Music News

Robert Earl Keen

Talent in and of itself isn't a ticket to stardom, but if it's mixed with a healthy dose of persistence, it can fuel a long and admirable career, as Robert Earl Keen's experience demonstrates. When record companies proved unwilling to back his first album, 1984's No Kinda Dancer, he picked up the tab himself and attracted the attention of folks at the Sugar Hill imprint with his impressive tunesmithing. Thirteen years and half a dozen smart and satisfying discs later, Arista Records inked him to a big-league contract. Keen (right) responded by putting out a couple of typically idiosyncratic platters -- a strategy as creatively rewarding as it was commercially disastrous. Unsurprisingly, he and Arista subsequently parted company, and after the one-shot release of his Gravitational Forces CD by Lost Highway in 2001, he returned to his indie roots. For most artists, such a shift would be synonymous with doom, yet Keen forges on, thanks to a fan base so loyal that the Grizzly Rose can justify booking him for a two-night run. Although he no longer has major-label support, he's got strong songs no one else could have written. That won't lead to fame and fortune, but it ain't bad.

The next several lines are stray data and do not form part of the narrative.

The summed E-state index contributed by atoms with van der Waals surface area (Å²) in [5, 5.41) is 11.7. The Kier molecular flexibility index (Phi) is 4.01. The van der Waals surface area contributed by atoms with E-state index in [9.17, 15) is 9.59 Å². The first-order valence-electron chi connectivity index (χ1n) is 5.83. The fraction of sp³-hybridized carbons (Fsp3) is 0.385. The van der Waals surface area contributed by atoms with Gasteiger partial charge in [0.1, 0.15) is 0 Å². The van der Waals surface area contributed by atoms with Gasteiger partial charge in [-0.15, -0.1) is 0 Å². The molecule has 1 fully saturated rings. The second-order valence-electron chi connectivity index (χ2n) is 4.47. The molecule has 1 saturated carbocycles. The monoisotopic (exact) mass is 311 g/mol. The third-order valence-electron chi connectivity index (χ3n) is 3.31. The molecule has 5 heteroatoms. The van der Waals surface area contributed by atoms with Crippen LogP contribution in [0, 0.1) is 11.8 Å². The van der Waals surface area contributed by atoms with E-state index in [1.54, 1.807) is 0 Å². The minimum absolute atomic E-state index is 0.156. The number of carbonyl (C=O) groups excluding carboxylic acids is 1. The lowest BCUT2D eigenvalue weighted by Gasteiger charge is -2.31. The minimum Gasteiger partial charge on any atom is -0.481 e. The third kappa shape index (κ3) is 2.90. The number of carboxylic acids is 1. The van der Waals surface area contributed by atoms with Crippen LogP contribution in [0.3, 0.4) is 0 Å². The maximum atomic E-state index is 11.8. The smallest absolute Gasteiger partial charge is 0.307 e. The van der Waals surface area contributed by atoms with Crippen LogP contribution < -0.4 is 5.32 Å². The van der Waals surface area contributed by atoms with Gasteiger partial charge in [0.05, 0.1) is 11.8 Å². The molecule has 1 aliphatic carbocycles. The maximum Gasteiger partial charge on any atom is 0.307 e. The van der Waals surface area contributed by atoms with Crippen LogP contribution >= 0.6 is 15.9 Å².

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Michael Roberts has written for Westword since October 1990, serving stints as music editor and media columnist. He currently covers everything from breaking news and politics to sports and stories that defy categorization.
Contact: Michael Roberts